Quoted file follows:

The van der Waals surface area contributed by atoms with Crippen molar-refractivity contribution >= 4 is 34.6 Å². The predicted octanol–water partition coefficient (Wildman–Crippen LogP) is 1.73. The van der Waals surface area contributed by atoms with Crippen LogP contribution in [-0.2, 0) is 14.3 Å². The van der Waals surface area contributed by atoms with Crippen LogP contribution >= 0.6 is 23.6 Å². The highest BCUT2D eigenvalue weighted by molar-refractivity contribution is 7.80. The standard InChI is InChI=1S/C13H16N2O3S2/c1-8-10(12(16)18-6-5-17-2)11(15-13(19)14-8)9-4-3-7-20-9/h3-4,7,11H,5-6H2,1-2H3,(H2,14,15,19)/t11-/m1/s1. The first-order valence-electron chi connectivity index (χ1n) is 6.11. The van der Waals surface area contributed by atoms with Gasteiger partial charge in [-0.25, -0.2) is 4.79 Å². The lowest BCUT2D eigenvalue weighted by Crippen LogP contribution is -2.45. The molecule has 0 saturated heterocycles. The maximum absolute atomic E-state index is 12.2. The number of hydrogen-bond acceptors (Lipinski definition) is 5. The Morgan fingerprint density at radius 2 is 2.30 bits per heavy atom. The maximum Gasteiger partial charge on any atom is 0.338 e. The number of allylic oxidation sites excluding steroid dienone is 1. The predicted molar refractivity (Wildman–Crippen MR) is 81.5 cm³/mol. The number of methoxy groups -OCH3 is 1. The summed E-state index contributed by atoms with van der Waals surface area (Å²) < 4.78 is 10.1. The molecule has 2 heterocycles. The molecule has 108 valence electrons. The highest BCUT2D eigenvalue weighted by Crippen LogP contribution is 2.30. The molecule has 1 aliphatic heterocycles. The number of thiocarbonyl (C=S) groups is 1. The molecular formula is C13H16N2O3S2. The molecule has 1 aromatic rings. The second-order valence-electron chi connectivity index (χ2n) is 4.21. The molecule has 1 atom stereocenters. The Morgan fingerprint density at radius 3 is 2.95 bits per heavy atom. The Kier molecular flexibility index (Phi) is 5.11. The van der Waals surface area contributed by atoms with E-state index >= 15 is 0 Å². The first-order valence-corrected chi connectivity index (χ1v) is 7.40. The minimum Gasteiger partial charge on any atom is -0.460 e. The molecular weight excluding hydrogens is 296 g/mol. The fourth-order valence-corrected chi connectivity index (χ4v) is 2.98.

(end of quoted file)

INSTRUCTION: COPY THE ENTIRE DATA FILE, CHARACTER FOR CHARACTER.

The van der Waals surface area contributed by atoms with Crippen molar-refractivity contribution >= 4 is 34.6 Å². The predicted octanol–water partition coefficient (Wildman–Crippen LogP) is 1.73. The van der Waals surface area contributed by atoms with Crippen LogP contribution in [-0.2, 0) is 14.3 Å². The van der Waals surface area contributed by atoms with Crippen LogP contribution >= 0.6 is 23.6 Å². The highest BCUT2D eigenvalue weighted by molar-refractivity contribution is 7.80. The standard InChI is InChI=1S/C13H16N2O3S2/c1-8-10(12(16)18-6-5-17-2)11(15-13(19)14-8)9-4-3-7-20-9/h3-4,7,11H,5-6H2,1-2H3,(H2,14,15,19)/t11-/m1/s1. The first-order valence-electron chi connectivity index (χ1n) is 6.11. The van der Waals surface area contributed by atoms with Gasteiger partial charge in [-0.25, -0.2) is 4.79 Å². The lowest BCUT2D eigenvalue weighted by Crippen LogP contribution is -2.45. The molecule has 0 saturated heterocycles. The maximum absolute atomic E-state index is 12.2. The number of hydrogen-bond acceptors (Lipinski definition) is 5. The Morgan fingerprint density at radius 2 is 2.30 bits per heavy atom. The maximum Gasteiger partial charge on any atom is 0.338 e. The number of allylic oxidation sites excluding steroid dienone is 1. The predicted molar refractivity (Wildman–Crippen MR) is 81.5 cm³/mol. The number of methoxy groups -OCH3 is 1. The summed E-state index contributed by atoms with van der Waals surface area (Å²) < 4.78 is 10.1. The molecule has 2 heterocycles. The molecule has 108 valence electrons. The highest BCUT2D eigenvalue weighted by Crippen LogP contribution is 2.30. The molecule has 1 aliphatic heterocycles. The number of thiocarbonyl (C=S) groups is 1. The molecular formula is C13H16N2O3S2. The molecule has 1 aromatic rings. The second-order valence-electron chi connectivity index (χ2n) is 4.21. The molecule has 1 atom stereocenters. The Morgan fingerprint density at radius 3 is 2.95 bits per heavy atom. The Kier molecular flexibility index (Phi) is 5.11. The van der Waals surface area contributed by atoms with E-state index >= 15 is 0 Å². The first-order valence-corrected chi connectivity index (χ1v) is 7.40. The minimum Gasteiger partial charge on any atom is -0.460 e. The molecular weight excluding hydrogens is 296 g/mol. The fourth-order valence-corrected chi connectivity index (χ4v) is 2.98.